There Is No Wrong

I feel a bit like a teenager growing up and making discoveries that every adult knows. I don’t know what to call it, but I feel I’m on a path towards a way of living that’s different than what I’ve been doing before. It involves mindfulness, meditation, forgiveness, acceptance, discipline, and faith. It sounds a lot like religion but maybe it’s just growing up.

I’ve started to develop some skills in these areas. To use a snowboarding analogy for my level of mastery, I’m pretty comfortable on the green runs and the blue ones are fun but still really challenging. Black diamonds? Maaaaaaybe on a 3-feet-of-powder day, and then only if there’s a cute boy to impress.

One of these skills is recognizing inner thoughts as side effects of larger situations, instead of as the absolute truth. When I have thoughts of, “No one likes me and I have no friends and I’m destined to die alone and miserable like my aunt,” I kind of realize it’s not true and probably due to hormones or anxiety about something else. I’ve gotten pretty good at letting those thoughts go crap as I typed that I realize I don’t let them go at all. I dissect them to find the reason behind it – am I hormonal? What am I anxious about? Should I meditate about this? Do I need exercise? Am I hungry?

This post was originally going to be about how I always expect there to be an end to my sadness, my anxiety, my meanness … my life, basically. It was going to be about how all those things will always be there and I need to learn to accept those things too. Now I realize that all that’s true, yes, but something that will also always be there is my instinct to analyze. Yeah, I could work really really hard on letting that go but I could also work really really hard on dying my Asian hair blonde. What’s the point? It’s kind of denying who I am, isn’t it? As long as I recognize that the analytical skill is just a skill and not a fact – not a determiner of my happiness – all is well, right?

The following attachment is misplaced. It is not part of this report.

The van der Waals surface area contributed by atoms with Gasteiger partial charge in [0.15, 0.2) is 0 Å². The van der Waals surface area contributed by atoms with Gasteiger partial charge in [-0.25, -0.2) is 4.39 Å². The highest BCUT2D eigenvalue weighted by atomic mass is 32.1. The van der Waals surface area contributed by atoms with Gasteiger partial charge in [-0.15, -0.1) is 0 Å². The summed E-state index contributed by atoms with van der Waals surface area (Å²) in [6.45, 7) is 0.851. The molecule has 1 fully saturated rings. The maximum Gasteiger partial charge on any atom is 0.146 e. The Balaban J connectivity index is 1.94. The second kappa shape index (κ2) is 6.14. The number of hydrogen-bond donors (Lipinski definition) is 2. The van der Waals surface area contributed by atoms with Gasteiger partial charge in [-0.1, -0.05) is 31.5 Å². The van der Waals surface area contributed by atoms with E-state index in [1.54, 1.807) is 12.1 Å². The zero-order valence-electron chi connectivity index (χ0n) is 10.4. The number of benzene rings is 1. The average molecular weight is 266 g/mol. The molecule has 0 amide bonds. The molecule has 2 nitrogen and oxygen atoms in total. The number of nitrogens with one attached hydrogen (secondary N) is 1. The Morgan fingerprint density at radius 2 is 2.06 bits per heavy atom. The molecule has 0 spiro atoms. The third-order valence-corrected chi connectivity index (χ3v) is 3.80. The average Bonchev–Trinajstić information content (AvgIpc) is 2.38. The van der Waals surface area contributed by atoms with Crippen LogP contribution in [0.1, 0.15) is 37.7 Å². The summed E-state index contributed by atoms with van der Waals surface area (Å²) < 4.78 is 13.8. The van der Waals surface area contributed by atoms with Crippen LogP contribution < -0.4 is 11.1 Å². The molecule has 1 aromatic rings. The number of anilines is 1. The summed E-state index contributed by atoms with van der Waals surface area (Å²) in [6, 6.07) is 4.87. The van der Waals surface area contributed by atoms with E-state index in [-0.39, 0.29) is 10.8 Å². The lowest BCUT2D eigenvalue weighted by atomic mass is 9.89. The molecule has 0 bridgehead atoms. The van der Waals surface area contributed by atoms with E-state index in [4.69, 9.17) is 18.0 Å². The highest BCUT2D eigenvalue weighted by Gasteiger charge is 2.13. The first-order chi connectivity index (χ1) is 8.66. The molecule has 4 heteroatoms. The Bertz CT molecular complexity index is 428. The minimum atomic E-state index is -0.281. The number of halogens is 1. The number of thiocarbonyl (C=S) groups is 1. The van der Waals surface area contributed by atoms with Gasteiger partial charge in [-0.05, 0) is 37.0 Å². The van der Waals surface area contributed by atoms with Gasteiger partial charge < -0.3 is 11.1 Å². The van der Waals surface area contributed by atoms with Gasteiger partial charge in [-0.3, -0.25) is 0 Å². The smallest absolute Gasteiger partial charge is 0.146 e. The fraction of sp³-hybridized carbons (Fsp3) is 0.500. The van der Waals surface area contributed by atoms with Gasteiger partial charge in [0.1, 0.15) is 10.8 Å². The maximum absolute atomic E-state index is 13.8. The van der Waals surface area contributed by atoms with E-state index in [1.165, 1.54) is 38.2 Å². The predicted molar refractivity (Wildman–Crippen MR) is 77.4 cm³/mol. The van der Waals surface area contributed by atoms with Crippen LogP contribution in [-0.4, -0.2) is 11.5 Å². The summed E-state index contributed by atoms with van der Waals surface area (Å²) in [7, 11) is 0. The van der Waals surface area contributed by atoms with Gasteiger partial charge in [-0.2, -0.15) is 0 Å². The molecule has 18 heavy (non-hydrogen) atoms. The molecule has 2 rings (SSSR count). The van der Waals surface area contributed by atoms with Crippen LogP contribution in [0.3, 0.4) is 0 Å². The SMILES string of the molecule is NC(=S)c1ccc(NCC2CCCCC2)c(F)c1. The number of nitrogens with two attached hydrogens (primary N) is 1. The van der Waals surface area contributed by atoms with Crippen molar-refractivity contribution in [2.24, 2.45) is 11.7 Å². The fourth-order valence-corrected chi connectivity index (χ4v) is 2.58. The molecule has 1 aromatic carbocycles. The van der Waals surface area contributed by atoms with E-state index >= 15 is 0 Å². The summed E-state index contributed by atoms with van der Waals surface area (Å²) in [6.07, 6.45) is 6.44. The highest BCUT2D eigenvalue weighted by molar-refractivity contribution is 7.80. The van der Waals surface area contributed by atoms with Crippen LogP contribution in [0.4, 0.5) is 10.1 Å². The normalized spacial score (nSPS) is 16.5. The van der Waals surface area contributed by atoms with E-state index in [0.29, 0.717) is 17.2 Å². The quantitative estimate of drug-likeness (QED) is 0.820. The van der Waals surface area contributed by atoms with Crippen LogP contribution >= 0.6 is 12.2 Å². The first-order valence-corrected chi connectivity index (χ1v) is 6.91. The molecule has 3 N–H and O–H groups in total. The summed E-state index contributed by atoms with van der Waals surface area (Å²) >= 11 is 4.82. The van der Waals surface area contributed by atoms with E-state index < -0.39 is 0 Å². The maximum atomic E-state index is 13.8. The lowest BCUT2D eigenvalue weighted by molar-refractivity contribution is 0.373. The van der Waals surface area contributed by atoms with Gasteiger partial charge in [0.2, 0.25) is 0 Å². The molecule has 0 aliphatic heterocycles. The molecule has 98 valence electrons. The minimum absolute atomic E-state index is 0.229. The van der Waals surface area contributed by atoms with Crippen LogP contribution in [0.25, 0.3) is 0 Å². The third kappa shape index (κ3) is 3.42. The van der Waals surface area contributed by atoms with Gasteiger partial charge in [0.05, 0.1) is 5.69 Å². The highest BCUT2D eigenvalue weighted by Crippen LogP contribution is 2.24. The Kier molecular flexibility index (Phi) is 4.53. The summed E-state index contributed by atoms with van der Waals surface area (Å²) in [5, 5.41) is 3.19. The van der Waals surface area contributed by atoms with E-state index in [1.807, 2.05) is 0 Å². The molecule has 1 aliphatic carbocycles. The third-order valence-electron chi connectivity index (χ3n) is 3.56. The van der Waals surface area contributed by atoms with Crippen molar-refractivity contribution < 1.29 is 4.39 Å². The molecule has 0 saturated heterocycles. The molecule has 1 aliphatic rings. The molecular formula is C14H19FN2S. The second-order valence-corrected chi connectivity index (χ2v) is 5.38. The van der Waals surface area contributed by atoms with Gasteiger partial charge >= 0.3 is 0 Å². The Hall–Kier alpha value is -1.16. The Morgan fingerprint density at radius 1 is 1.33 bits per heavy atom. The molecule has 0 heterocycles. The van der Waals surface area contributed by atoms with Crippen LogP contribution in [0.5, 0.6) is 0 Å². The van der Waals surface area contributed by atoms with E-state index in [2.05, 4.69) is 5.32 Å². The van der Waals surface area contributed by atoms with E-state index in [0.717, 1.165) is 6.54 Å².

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2 thoughts on “There Is No Wrong

  1. It is good to think things through but faith is being sure of what is hoped for and certain of what is unseen. I hope you can take that step to faith. Josh McDowell’s book Evidence that Demands a Verdict might be a good read for you. I have an encouragement blog you might want to visit some time. Blessings to you.

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